Despite being uninspiringly refered to as a ‘hut group’, everyone should visit Din Lligwy, Moelfre, Anglesey. It is truly among the most remarkable of archaeological sites to visit. Details of location and basic information can be accessed here:

Excavated 1905-07, this Romano-British site is often considered the home of a ‘native chieftain’ into the 4th century AD, although the site may have actually had a far longer and more complex history since later prehistory. While it is unclear how typical or exceptional it might be for late Romano-British settlements in the ‘highland’ zone, it is a relatively rare example where one can gain a sense of stone-walled dwellings of the early first millennium AD.

The limestone slabs and stones used to construct the lower walls are what makes the site so uniquely comprehensible for visitors today. They stand up to 2m in height. It comprises a strikingly angular, pentagonal, defensive enclosure, 52m across at its greatest extent and up to 1.5m thick. The buildings within area mix of two roundhouses and and up to seven rectangular structures, plus some possible enclosures that may have served as pens for animals. It is important to note that further traces of enclosures and at least one further roundhouse lie outside the defended enclosure, hinting that this might actually be a locus within a larger settlement, rather than a discrete and isolated ‘farm’ in its entirety.


The angularity may be taken to reveal influences from Roman military and civilian architecture. Hence, Lynch (1995: 87) describes it as a ‘not-too-grand’ country house – possibly an ‘estate centre’ with both dwellings and work buildings. The parallel suggested is with Romanised ‘villas’ of a very small scale found in southern and eastern Britain, but here the inhabitants retained roundhouses is a ‘native’ feature, perhaps for dimensions of elite occupation. The rectangular buildings seem to have been (in part) workshops, with iron working going on (slag associated with hearths). From the other buildings, finds included a silver ingot, coins, imported pottery and glassware, as well as roof tiles (imbrices).

The emphatic assertion of all sources is that it would have once had dramatic views over Lligwy Bay: thus the modern-day experience of a sheltered location surrounded by trees is deceptive. I guess, on balance however, we cannot be precisely sure how trees were utilised to screen and protect views to and from the site.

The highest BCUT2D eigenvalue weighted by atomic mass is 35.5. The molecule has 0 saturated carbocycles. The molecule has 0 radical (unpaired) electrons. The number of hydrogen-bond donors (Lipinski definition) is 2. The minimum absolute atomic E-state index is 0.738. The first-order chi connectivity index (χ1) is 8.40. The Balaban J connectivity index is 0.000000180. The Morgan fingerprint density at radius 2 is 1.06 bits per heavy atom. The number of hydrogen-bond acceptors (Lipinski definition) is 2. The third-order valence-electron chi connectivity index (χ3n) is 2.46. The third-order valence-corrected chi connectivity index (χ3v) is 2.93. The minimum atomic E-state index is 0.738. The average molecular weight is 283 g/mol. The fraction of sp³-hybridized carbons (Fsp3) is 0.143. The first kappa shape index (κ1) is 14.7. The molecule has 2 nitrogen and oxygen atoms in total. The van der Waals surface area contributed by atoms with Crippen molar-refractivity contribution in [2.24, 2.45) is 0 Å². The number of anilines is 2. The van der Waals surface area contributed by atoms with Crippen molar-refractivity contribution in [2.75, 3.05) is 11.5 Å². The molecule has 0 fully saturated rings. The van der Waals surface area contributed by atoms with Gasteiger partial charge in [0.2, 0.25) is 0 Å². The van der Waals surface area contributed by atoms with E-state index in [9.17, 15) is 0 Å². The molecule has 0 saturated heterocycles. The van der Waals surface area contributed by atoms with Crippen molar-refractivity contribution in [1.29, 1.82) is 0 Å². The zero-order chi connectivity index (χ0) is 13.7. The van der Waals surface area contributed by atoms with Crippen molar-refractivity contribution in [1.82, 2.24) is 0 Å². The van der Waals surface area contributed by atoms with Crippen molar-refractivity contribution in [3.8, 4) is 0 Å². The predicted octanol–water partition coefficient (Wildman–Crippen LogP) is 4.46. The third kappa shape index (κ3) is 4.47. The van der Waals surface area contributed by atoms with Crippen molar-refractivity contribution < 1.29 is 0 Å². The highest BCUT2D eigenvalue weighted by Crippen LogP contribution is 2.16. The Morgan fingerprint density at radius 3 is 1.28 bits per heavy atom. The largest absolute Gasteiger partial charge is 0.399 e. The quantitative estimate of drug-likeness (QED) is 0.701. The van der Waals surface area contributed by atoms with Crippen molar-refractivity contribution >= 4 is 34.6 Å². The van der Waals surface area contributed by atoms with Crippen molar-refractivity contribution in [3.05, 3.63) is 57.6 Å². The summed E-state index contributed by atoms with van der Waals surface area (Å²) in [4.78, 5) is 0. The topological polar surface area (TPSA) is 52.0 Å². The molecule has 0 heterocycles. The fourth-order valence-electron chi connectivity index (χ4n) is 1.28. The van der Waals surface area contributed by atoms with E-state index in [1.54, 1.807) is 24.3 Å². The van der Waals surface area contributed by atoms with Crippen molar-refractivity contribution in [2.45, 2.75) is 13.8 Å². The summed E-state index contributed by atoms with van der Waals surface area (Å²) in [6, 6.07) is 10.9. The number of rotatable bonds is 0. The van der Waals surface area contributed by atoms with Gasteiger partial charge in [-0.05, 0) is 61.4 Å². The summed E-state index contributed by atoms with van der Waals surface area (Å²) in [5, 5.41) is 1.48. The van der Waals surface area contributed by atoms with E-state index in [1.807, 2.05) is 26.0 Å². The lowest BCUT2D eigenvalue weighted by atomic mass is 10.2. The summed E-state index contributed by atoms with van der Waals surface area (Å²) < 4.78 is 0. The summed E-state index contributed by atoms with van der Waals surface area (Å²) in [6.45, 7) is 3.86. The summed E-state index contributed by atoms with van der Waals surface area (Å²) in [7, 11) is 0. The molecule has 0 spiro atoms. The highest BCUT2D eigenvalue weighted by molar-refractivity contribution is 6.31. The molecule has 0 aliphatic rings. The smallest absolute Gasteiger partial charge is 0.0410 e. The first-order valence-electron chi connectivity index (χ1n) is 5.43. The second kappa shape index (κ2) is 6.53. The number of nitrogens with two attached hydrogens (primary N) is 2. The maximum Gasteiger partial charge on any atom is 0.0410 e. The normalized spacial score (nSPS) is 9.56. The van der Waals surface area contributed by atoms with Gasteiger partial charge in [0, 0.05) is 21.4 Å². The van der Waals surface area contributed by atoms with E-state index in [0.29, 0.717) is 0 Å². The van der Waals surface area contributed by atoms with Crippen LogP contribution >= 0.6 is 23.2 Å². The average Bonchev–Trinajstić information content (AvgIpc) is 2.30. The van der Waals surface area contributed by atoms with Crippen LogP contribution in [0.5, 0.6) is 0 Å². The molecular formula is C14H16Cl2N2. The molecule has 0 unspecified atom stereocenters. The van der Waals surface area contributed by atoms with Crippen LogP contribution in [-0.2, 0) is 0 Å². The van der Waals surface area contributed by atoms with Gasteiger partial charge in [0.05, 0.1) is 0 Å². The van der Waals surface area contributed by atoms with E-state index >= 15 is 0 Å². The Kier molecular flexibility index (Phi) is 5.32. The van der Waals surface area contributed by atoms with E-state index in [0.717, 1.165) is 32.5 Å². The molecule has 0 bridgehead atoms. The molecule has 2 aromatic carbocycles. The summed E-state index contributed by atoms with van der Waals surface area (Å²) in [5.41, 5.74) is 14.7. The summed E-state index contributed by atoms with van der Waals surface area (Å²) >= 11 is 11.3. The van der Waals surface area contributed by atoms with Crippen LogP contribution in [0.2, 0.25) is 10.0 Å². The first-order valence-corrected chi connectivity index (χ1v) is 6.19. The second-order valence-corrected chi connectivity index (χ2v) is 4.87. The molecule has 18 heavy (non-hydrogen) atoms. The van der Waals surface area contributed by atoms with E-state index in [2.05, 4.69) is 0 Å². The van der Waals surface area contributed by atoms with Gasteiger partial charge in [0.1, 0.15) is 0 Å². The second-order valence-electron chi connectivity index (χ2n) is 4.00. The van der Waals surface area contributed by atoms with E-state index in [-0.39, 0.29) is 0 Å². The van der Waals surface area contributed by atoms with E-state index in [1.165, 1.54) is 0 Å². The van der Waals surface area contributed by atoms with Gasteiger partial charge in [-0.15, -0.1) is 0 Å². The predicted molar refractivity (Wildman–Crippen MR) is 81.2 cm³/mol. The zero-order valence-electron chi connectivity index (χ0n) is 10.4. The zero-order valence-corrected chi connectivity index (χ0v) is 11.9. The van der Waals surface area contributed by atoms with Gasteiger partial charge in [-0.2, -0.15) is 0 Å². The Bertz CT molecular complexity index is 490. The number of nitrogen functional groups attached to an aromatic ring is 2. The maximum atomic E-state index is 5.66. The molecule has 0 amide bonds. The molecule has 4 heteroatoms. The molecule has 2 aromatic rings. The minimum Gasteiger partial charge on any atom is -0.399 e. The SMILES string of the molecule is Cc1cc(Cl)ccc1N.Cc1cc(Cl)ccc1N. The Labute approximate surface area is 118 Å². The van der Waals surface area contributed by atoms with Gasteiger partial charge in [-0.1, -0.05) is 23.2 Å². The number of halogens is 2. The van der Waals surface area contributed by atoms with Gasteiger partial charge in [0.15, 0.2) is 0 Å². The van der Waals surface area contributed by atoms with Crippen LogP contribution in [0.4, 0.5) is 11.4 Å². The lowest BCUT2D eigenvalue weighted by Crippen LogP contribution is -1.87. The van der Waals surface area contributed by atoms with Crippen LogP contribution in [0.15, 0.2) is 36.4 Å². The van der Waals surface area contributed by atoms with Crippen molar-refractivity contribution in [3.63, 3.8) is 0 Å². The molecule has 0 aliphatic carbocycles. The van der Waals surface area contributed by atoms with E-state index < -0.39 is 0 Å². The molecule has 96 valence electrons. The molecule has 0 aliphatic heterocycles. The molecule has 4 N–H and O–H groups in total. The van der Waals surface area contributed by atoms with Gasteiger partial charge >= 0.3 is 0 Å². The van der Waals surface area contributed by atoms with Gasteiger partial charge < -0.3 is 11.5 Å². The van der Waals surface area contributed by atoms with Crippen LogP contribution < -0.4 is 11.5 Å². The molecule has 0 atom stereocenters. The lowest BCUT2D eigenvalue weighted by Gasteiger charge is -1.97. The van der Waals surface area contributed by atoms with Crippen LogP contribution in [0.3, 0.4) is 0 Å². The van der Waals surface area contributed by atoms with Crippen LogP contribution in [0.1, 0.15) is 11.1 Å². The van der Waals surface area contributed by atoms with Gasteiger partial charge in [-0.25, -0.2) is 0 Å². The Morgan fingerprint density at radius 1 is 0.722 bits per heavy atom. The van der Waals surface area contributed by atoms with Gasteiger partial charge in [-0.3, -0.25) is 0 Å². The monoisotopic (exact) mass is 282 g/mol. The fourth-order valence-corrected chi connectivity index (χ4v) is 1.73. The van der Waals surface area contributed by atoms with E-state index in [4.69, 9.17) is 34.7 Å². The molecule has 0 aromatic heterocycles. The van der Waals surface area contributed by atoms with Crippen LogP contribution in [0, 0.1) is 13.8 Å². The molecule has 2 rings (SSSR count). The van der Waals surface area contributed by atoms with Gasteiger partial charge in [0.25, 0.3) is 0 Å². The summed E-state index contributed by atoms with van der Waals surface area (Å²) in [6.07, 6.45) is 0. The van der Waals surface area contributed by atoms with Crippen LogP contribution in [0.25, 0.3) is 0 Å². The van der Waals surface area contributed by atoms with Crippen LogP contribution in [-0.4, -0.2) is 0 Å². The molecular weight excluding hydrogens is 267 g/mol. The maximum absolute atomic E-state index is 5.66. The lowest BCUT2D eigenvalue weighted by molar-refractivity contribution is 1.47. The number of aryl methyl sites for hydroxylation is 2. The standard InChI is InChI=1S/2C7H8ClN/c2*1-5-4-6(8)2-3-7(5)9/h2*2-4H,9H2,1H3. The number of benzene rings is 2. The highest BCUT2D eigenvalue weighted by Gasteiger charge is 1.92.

In use in the late Roman period (3rd and 4th centuries AD), the question remains as to how many phases of habitation exist here? Is this really an Iron Age site with some late Roman activity? Was it in persistent use for millennia? And did it survive the 4th century to become a ‘Dark Age’/early medeival site too?

Ministry of Works Sign

The original Ministry of Works sign is present, looking into the settlement, so to read it you stand with your back to the remains. These are arranged as two bilingual boards on the same post, the left in Welsh, the right in English. This is a distinctive arrangement from that adopted for the modern signs, which encourage you to face the archaeology… In microcosm, this reveals a key shift in heritage interpretation for visitors, and is revealed in signboards that either can be seen as looking past each other!


Modern Heritage Boards

Visiting on a crisp sunny February day not long after Storm Doris hit our shores, there were plenty of fallen branches from the woodland surrounding the site. As well as a roadside heritage board about Lligwy chapel, Lligwy Neolithic dolmen and the Din Lligwy settlement, there are three heritage boards on site itself. They say very little of use, but the images are very helpful and vivid. John Swogger provides the illustrations, as he does for Lligwy burial chamber, one showing a particular view of the site as seen by a passing Roman balloonist, one showing the inside of one of the rectangular buildings thought to have been used as a smithy, another showing a roundhouse. Both images of buildings employ the cut-away effect so as to show both outside and inside simultaneously.

Obviously this is a Cadw-managed site, and I am a particular fan of the gateposts…


Finally, it needs to be said that there is no known funerary dimension to the site, and notably there seem to be no present-day votive offerings or memorial practices in evidence. Despite this lack of ‘Archaeodeath’ dimension, it is worthy of a blog post because it is such an exceptional site.

Lynch, F. 1995. Gwynedd: A Guide to Ancient and Historic Wales, Cardiff: Cadw

Yates, M. J. and Longley, D. 2001. Anglesey: A Guide to Ancient Monuments on the Isle of Anglesey, Cardiff: Cadw.